Members of the European Parliament (EP) have repeatedly called on the Syrian regime, Russia and Iran to bear responsibility for the heinous crimes they continue to commit in Syria and the economic consequences of their military interventions.

On March 10, the EP called on Russia, Iran and Lebanese Hizbullah to withdraw all forces and proxies under their command from Syria.

It said it "deplores the role of Russia and Iran in backing the Syrian regime's all-out repression of its civilian population, and their takeover of Syria's political process and economic resources".

In Yemen, Iranian officials often cite Saudi Arabia as the perpetrator of human rights abuses, yet the Iranian regime for years has backed the Houthis (Ansarallah) with illegally smuggled weapons, which are used to target oil installations in Saudi Arabia and terrorise Yemen's own population and international aid workers.

Saudi King Salman bin Abdulaziz took aim at Iran during his speech at the annual United Nations (UN) meeting of world leaders on September 23.

He accused Iran of spreading "chaos, extremism and sectarianism" in the region and called for a comprehensive solution to contain it and to stop it from getting weapons of mass destruction.

The Iranian regime has also assassinated some 360 people outside Iran since the Islamic Revolution, according to the US State Department.

Those assassinations have been carried out in 40 countries, mainly by way of the Quds Force, the Islamic Republic's Ministry of Intelligence or proxy groups such as Hizbullah, it said.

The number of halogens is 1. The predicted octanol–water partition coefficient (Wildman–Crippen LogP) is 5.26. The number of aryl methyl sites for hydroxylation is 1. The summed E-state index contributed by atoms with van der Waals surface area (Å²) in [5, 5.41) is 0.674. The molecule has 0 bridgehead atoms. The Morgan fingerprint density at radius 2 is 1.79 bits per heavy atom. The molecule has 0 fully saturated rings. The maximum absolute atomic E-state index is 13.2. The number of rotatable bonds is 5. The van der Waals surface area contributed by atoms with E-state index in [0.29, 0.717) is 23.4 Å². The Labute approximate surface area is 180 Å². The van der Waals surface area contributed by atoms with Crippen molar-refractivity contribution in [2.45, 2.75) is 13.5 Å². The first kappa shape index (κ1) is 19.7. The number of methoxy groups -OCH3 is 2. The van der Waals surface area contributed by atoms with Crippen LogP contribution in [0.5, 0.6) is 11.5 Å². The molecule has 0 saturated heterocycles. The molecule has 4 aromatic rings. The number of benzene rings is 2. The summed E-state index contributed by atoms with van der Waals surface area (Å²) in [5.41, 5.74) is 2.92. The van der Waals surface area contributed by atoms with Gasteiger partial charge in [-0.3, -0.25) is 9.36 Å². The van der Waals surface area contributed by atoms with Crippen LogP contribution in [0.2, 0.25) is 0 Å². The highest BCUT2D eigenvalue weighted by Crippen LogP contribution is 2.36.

Almost all of the victims have been dissidents or members of the Islamic Republic's opposition.

With this type of behaviour, IRGC leaders and other senior Iranian officials "have completely destroyed Iran; now they want to do it to the rest of the region", said Sara Beygi, a retired schoolteacher living in Iran.

Touting peace while planning assassinations

In September, multiple news outlets revealed an Iranian plot to assassinate then-US ambassador to South Africa Lana Marks.

An unnamed US official said at the time that the plan was one of several options the Iranian regime was considering in retaliation for the US air strike that killed IRGC-QF commander Qassem Soleimani in Baghdad in January 2020.

As the Iranian regime was deliberating these plans, Iranian President Hassan Rouhani delivered s September speech at the UN, where he put forward a deeply misleading picture of the Iranian agenda.

"We in Iran strive to build peace and promote the human rights of peoples and nations," he proclaimed during his address. "We never condone tyranny, and we always defend the voiceless."

The evidence inside Iran undermines Rouhani's statement, as does Iran's behaviour abroad.

After Soleimani was killed, an IRGC official said he had been involved in operations to suppress widespread protests in Iran in the spring of 2009.

More recently, from November 2019 to January 2020, the IRGC cracked down on popular protests against the Iranian regime's domestic and foreign policies.

The regime is concerned enough about the public's dissatisfaction that in 2020 the Interior Ministry established a "committee to monitor public discontent", which reportedly has a branch in every province of Iran.

"About half of the Iranian population are convinced they have no choice but to support this regime, because that's the only way they can make a living," Beygi said.

"The other half is composed of people who are either selling everything they have to move abroad, or people who are effectively imprisoned in this country by the regime, because they do not have the financial resources to emigrate."